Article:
To SP2 or Not SP2?

by Preston Gralla

The interminable delay is finally over – SP2 has finally arrived. It's being first rolled out as a network install, and then it'll be gradually rolled out to the rest of the world as well, via Automatic Updates. Eventually, it'll be available as a standalone download.


But just because the update is available, should you install it? I've been beta testing the software for months now, and here's my recommendation - wait and do it in a month.


The update itself is a worthy one. There's a very nice popup blocker, a more useful front-end to wireless networking, better downloading security, and a lot of extra security under the hood.


The much-ballyhooed update of the Windows Firewall isn't particularly worthwhile. It's really just a prettier face on a still not-particularly useful firewall. Almost any other personal firewall, like ZoneAlarm, is far superior. It's now turned on by default, though, which is good for individual users, but could be problematic for IT folks.


All in all, it's certainly worth the download. So why wait? It's this simple: Microsoft rarely gets anything right out of the gate. Expect installation woes and bug fixes. For example, even Microsoft's own CRM package is broken by SP2. So how do you think it'll get along with other applications?


So wait a month and let others be the guinea pigs. By that time, most of the problems should be fixed. It should be smooth sailing from there - or at least as smooth as Windows ever gets.


Have you used SP2 or do you plan to? Why or why not? Let me know.


2 Comments

jwenting
2004-08-11 03:01:22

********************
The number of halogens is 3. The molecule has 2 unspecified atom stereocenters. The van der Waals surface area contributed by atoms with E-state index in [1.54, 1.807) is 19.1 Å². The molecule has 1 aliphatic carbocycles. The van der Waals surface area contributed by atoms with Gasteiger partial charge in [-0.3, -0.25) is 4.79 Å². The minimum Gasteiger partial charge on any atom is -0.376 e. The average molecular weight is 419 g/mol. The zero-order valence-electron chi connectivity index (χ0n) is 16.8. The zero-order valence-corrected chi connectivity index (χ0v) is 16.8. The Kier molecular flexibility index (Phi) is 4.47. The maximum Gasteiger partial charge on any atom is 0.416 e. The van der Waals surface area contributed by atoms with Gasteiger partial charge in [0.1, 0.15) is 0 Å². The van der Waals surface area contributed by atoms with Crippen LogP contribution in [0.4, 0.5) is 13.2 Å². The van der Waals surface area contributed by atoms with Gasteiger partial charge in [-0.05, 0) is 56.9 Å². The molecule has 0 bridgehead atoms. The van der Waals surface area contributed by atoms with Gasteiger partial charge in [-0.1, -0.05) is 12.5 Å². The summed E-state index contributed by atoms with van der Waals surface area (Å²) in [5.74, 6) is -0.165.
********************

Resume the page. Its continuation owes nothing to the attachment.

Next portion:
heard it before
When SP1 was released there was much shouting on forums that people should not install it because it caused a (minute, less than 1%) performance decrease on their machines when playing some performance hogging games.


Those same individuals came back screaming about all the exploits (trojans, backdoors, etc.) they were getting infected with for months afterwards, all exploits that had been prevented by SP1.


I'm seeing pretty much the same thing happening now, don't people ever learn?


Sure Microsoft (or any other software company/group/developer) doesn't catch every single bug in a 200MB+ piece of software, especially if that problem occurs only on systems with very particular combinations of hardware and software installed (there's probably as many differently configured machines running XP as there are machines running XP in total, it's impossible to test all possible combinations).
But should that mean you should wait? Or does it mean you should be cautious and provide a rollback point (after all, that's what XP provides...).


I think the benefits far exceed the risks...

GerardM
2004-08-12 01:06:34
Exceeding the risks..
When you talk about "exceeding the risks" it implies that you have done a risc-analysis. When you have a "bet the farm" application on windows, that is your risk; that application not running.


The advice of waiting a month is an easy option but when action is depending on risc-analysis, you have to do the work or otherwise you may find yourself looking for the proverbial peddle.


Thanks,
Gerard